Tuesday, September 9, 2014

Spirituality: "The Still Point: Reflections on Zen and Christian Mysticism" by William Johnston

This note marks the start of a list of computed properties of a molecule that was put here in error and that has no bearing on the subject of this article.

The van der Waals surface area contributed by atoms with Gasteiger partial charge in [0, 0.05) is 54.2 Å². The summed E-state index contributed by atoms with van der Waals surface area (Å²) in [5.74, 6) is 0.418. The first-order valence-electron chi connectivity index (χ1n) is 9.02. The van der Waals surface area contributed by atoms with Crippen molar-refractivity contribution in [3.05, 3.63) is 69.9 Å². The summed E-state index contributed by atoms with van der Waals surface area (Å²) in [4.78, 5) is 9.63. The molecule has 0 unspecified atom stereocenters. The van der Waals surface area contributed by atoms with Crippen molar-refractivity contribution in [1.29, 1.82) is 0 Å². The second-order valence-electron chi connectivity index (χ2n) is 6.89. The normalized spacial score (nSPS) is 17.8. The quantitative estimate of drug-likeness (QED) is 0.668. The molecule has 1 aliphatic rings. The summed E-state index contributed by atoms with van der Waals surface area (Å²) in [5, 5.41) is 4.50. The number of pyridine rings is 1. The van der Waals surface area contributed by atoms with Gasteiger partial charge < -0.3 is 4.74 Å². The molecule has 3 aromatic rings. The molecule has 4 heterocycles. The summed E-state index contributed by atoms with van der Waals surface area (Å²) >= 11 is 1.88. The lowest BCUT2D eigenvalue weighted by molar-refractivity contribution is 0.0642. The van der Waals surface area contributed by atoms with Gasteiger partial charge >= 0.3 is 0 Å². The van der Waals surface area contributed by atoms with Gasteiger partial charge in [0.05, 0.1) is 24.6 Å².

That detachment - which at first sight seems a cold and inhuman virtue - is in fact of primary importance for normal human development, is an ordinary finding of modern psychology. Erich Fromm tells us that detachment is something so vitally linked to human growth that it must begin at the moment of birth and proceed over one's whole life - which, when all goes well, is nothing more than growth through a series of crises. "The aim of life," he writes, "is to be fully born"; and he goes on to say that some people "cannot cut the umbilical cord completely, as it were; they remain symbiotically attached to mother, father, family, race, state, status, money, gods, etc.; they never emerge fully as themselves and thus they never become fully born. Here from a psychologist is a program of detachment as ruthless as that of John of the Cross; showing that the human perfection aimed at by the psychologist is not alien to the Christian perfection of the saints. Indeed, John of the Cross uses words reminiscent of those I have quoted from Fromm, for he complains that some people, retarded in their spiritual life "still think of God as little children and speak of God as little children, and feel and experience God as little children." In other words, he wants people to get rid of children's ideas of God and to grow up.